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Can someone either help derive or give a reference to the identities in Appendix B, page 27 of this, http://arxiv.org/pdf/1111.6290v2.pdf

Here is a reproduction of Appendix B from Klebanov, Pufu, Sachdev and Safdi's $2012$ preprint (v2) 'Renyi Entropies for Free Field Theories' (from the source at arxiv.org and hoping there is no problem citing it here...(RM)).


B Useful mathematical formulae

In this section we present some useful mathematical formulae. We begin with zeta function identities.

For $0 < a \leq 1$ we have the identity $$\tag{B.1} \zeta(z, a) = \frac{2 \Gamma(1 - z)}{(2 \pi)^{1-z}} \left[\sin \frac{z \pi}{2} \sum_{n=1}^\infty \frac{\cos 2 \pi a n}{n^{1-z}} + \cos \frac{z \pi}{2} \sum_{n=1}^\infty \frac{\sin 2 \pi a n}{n^{1-z}} \right] \,$$

Taking derivatives at $z=0, -1, -2$ gives

\begin{align} \zeta'(-2, a) &= - \frac{1}{4 \pi^2} \sum_{n=1}^\infty \frac{\cos 2 \pi a n}{n^3} - \frac{1}{4 \pi^3} \sum_{n=1}^\infty \frac{(2 \log (2 \pi n) + 2 \gamma - 3) \sin 2 \pi a n}{n^3} \,, \\ \tag{B.2}\zeta'(-1, a) &= \frac{1}{4 \pi} \sum_{n=1}^\infty \frac{\sin 2 \pi q n}{n^2} - \frac{1}{2 \pi^2} \sum_{n=1}^\infty \frac{(\log (2 \pi n) + \gamma - 1) \cos 2 \pi a n}{n^2} \,, \\ \zeta'(0, a) &= \frac{1}{2} \sum_{n=1}^\infty \frac{\cos 2 \pi a n}{n} + \frac{1}{\pi} \sum_{n=1}^\infty \frac{(\log (2 \pi n) + \gamma) \sin 2 \pi a n}{n} \,. \end{align}

Two other useful identities are the regularized sums \begin{align} \tag{B.3}\sum_{n \in \mathbb{Z}} \log \left( \frac{n^2}{q^2} + a^2 \right) &= 2 \log \left[2 \sinh (\pi q |a|) \right] \,, \\ \sum_{n \in \mathbb{Z} + \frac 12} \log \left(\frac{n^2}{q^2} + a^2 \right) &= 2 \log \left[2 \cosh (\pi q |a|) \right] \,. \end{align}

These sums follow from the more general formula

$$\tag{B.4}\sum_{n \in \mathbb{Z}} \log \left( \frac{(n + \alpha)^2}{q^2} + a^2 \right) = \log \left[2 \cosh (2 \pi q |a|) - 2 \cos (2 \pi \alpha) \right] \,.$$

This relation in turn follows from the Poisson summation formula $$\tag{B.5} \frac{1}{ 2 \pi q} \sum_{n \in \mathbb{Z}} \hat f \left( \frac{n + \alpha}{q} \right) =\sum_{k \in \mathbb{Z}} e^{-i 2 \pi k \alpha} f(2 \pi q k) \,$$ applied to $$\tag{B.6}\hat f(\omega) = \log \left( \omega^2 + a^2 \right) \,.$$ For $t \neq 0$ one can simply calculate the inverse Fourier transform of $\hat f$: $$\tag{B.7}f(t) = \int_{-\infty}^\infty \frac{d\omega}{2 \pi} e^{-i \omega t} \log \left(\omega^2 +a^2 \right) = - \frac{e^{-|a|\;|t|}}{|t|} \,.$$

The case $t=0$ requires special care because the expression for $f(0)$ is divergent and requires regularization: $$\tag{B.8}f(0) = \int_{-\infty}^\infty \frac{d\omega}{2 \pi} \log \left(\omega^2 +a^2 \right) = -\frac{d}{ds} \int \frac{d\omega}{2 \pi} \frac{1}{\left(\omega^2 +a^2 \right)^s} \Biggr\rvert_{s=0} = |a| \,.$$ Using $(B.6)-(B.8)$ one can show that $(B.5)$ reduces to $(B.4)$.

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    $\begingroup$ Maybe you should copy at least one of the identities, to give the other users an idea of what kind of identity you are referring to. $\endgroup$ – M Turgeon Aug 14 '13 at 22:58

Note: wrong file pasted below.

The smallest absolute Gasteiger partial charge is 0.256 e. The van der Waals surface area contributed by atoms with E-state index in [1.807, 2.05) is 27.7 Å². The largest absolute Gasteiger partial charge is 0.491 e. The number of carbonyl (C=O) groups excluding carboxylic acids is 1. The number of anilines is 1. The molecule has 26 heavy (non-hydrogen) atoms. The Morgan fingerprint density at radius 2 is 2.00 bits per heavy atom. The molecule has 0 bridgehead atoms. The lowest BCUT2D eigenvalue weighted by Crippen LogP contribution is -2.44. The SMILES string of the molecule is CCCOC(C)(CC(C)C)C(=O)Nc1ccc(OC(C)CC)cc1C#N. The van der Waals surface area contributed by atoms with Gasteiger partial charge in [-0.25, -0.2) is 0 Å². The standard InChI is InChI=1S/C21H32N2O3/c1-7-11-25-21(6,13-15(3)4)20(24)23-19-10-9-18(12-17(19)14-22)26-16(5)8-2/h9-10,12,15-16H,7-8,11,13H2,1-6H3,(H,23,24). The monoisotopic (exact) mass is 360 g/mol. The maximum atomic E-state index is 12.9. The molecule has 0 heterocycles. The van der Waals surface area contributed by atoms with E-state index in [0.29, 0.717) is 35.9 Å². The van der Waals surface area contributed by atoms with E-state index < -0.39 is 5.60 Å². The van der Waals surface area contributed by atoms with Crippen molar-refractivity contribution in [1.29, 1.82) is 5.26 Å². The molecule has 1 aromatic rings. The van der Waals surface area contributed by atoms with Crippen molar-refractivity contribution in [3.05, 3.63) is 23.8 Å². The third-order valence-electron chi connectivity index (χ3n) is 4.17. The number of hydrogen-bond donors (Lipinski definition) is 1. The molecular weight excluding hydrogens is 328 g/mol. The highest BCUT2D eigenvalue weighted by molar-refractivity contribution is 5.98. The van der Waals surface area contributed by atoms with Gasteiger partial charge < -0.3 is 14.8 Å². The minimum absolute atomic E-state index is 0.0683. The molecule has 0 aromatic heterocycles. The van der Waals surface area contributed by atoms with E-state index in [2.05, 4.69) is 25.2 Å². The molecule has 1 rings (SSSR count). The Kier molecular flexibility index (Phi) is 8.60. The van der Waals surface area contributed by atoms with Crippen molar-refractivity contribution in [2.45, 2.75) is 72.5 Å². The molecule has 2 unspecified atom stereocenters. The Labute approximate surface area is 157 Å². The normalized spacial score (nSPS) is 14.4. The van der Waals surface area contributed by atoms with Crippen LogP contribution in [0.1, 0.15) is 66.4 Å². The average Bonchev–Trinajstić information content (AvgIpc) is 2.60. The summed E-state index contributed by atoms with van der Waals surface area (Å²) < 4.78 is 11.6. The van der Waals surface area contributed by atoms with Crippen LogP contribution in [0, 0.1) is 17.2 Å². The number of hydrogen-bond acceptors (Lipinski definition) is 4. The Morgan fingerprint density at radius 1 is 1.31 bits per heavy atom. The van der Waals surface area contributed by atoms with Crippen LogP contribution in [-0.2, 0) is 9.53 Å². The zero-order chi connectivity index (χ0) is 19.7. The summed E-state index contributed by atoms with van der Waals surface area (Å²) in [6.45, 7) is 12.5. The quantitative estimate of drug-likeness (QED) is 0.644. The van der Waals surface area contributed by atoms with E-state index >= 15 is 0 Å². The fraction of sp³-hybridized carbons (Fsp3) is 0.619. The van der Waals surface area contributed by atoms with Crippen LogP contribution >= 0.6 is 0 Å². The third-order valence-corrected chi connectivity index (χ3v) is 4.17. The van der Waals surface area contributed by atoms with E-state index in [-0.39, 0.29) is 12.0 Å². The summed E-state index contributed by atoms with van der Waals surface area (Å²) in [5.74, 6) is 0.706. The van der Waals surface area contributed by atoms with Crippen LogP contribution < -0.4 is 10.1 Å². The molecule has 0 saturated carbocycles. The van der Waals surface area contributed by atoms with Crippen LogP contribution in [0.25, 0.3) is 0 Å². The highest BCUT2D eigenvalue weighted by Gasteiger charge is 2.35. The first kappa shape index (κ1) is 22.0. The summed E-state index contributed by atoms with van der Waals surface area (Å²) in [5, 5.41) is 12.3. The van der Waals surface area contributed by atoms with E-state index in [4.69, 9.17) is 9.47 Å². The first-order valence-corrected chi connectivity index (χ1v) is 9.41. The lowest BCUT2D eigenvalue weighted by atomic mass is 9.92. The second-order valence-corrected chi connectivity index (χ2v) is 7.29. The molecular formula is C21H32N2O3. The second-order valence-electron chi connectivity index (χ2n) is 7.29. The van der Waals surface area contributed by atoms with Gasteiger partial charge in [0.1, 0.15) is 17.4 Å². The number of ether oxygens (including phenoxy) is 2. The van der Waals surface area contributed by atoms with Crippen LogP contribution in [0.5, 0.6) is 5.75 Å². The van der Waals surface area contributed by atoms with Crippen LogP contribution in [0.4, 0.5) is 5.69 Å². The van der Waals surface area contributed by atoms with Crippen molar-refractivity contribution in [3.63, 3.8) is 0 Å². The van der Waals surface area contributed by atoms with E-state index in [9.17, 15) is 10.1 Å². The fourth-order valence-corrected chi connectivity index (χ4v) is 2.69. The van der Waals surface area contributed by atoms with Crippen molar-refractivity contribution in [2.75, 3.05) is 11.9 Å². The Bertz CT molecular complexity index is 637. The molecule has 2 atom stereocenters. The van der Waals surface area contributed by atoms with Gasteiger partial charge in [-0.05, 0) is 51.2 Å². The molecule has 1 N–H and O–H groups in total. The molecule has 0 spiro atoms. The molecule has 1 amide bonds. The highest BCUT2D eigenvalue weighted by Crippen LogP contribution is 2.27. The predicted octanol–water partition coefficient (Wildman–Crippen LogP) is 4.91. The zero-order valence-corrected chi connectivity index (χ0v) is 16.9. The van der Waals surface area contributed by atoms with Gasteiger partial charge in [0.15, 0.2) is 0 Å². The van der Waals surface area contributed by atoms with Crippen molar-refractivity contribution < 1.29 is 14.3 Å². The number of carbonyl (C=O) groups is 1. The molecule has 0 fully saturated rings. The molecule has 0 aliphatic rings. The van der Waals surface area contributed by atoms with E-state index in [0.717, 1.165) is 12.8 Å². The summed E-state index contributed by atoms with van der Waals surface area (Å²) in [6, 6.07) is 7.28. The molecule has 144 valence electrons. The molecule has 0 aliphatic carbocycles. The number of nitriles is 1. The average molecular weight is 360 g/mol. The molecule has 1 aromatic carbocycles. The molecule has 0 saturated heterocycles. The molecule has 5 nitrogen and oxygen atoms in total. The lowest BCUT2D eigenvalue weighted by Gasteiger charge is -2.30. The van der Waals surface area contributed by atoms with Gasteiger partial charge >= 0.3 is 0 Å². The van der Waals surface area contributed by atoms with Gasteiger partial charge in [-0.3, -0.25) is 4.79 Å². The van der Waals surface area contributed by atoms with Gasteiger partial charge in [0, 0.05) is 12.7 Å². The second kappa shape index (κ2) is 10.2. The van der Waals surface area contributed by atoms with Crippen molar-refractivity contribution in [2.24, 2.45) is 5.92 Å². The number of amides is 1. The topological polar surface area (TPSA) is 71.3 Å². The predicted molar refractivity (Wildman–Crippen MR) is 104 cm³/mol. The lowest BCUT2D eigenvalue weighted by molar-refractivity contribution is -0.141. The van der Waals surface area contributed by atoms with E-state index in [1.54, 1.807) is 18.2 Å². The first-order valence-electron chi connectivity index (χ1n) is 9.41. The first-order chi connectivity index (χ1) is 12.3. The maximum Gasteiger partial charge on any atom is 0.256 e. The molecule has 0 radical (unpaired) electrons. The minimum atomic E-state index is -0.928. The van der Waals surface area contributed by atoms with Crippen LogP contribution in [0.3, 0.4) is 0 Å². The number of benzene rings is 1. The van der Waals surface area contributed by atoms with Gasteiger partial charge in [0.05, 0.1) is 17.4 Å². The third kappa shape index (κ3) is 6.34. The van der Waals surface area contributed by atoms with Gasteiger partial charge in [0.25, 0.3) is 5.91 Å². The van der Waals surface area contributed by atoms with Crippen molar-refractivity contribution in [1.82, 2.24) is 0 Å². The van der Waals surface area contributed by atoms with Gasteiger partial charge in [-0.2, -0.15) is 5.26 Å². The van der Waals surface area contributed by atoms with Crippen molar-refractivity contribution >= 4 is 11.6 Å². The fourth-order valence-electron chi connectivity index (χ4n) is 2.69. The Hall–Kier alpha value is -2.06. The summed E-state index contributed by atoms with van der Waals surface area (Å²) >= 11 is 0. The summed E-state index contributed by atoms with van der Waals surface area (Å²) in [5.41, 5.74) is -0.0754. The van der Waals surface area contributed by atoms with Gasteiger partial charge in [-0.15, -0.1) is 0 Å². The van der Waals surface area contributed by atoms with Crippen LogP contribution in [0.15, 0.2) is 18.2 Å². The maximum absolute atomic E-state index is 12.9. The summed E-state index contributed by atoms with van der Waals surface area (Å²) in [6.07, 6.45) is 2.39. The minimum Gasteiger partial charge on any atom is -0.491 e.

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$(B.1)$ is the functional equation of the Hurwitz zeta function and Knopp and Robins' proof is available here. $$\tag{B.1}\zeta(z,a)=\frac{2\,\Gamma(1-z)}{(2\pi)^{1-z}}\left[\sin\frac {z\pi}2\sum_{n=1}^\infty\frac{\cos2\pi an}{n^{1-z}}+\cos\frac {z\pi}2\sum_{n=1}^\infty\frac{\sin2\pi an}{n^{1-z}}\right]$$

The author of your paper proposed a derivation of $(B.3)$ in reverse order since starting from $B.7)$. But let's try another derivation using the logarithm of the infinite products with $x:=\pi\,q\,|a|$ : $$\tag{1}\sinh(x)=x\prod_{k=1}^\infty \left(1+\frac {x^2}{\pi^2k^2}\right)$$ $$\tag{2}\cosh(x)=\prod_{k=1}^\infty \left(1+\frac {4\,x^2}{\pi^2(2k-1)^2}\right)$$ which may be found for example here or in the online references.

The derivation will not be direct since these products are convergent while $(B.3)$ is clearly divergent and needs some regularization. \begin{align} \frac 12\sum_{n\in\mathbb{Z}}\log\left(\frac {n^2}{q^2}+a^2\right)&=\frac 12\log\bigl(a^2\bigr)+\sum_{n=1}^\infty\log\left(\frac {n^2}{q^2}+a^2\right)\\ &=\log|a|+\sum_{n=1}^\infty\log\frac {n^2}{q^2}+\log\left(1+\frac{q^2a^2}{n^2}\right)\\ \tag{3}&=\log|a|+\sum_{n=1}^\infty\log\left(1+\frac{q^2a^2}{n^2}\right)+2\sum_{n=1}^\infty\log n-\log q\\ \end{align} The last sum at the right (as often in QFT) is heavily divergent so let's use zeta regularization to rewrite it in a finite form : $$f(z):=\sum_{n=1}^\infty\frac{\log n-\log q}{n^z}=-\zeta'(z)-\zeta(z)\log q,\quad \text{for}\ \Re(z)>1$$ (since $\;\displaystyle\frac d{dz}n^{-z}=\frac d{dz}e^{-z\log n}=-\frac{\log n}{n^z}$)

From this we deduce the 'zeta regularized sum' (using analytic extension of $f(z)$ down to $0$) : $$\sum_{n=1}^\infty\log n-\log q=\lim_{z\to 0^+}f(z)=-\zeta'(0)-\zeta(0)\log q=\frac{\log 2\pi}2+\frac 12\log q=\frac{\log 2\pi q}2$$ and get :

\begin{align} \frac 12\sum_{n\in\mathbb{Z}}\log\left(\frac {n^2}{q^2}+a^2\right)&=\log|a|+\sum_{n=1}^\infty\log\left(1+\frac{q^2a^2}{n^2}\right)+\log 2\pi +\log q\\ &=\log\left[2\,\pi q|a|\prod_{n=1}^\infty \left(1+\frac{q^2a^2}{n^2}\right)\right]\\ \\ &=\log[2\,\sinh(\pi\;q\,|a|)],\quad\text{using}\ (1)\ \text{for}\;\;q\,|a|=\frac x{\pi}\\ \end{align} Which is the first part of $(B.3)$ : $$\tag{B.3}\sum_{n\in\mathbb{Z}}\log\left(\frac {n^2}{q^2}+a^2\right)=2\;\log[2\,\sinh(\pi\;q\,|a|)]$$

I'll let you get the corresponding equation for $\cosh$.
Hoping this clarified things.

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The first identity is essentially the functional equation for the Hurwitz Zeta Function. You can find a proof and associated results here, where the identity appears on page 2 of the pdf (pg 1916) as equation (2) where the $F$ series is defined on the previous page.

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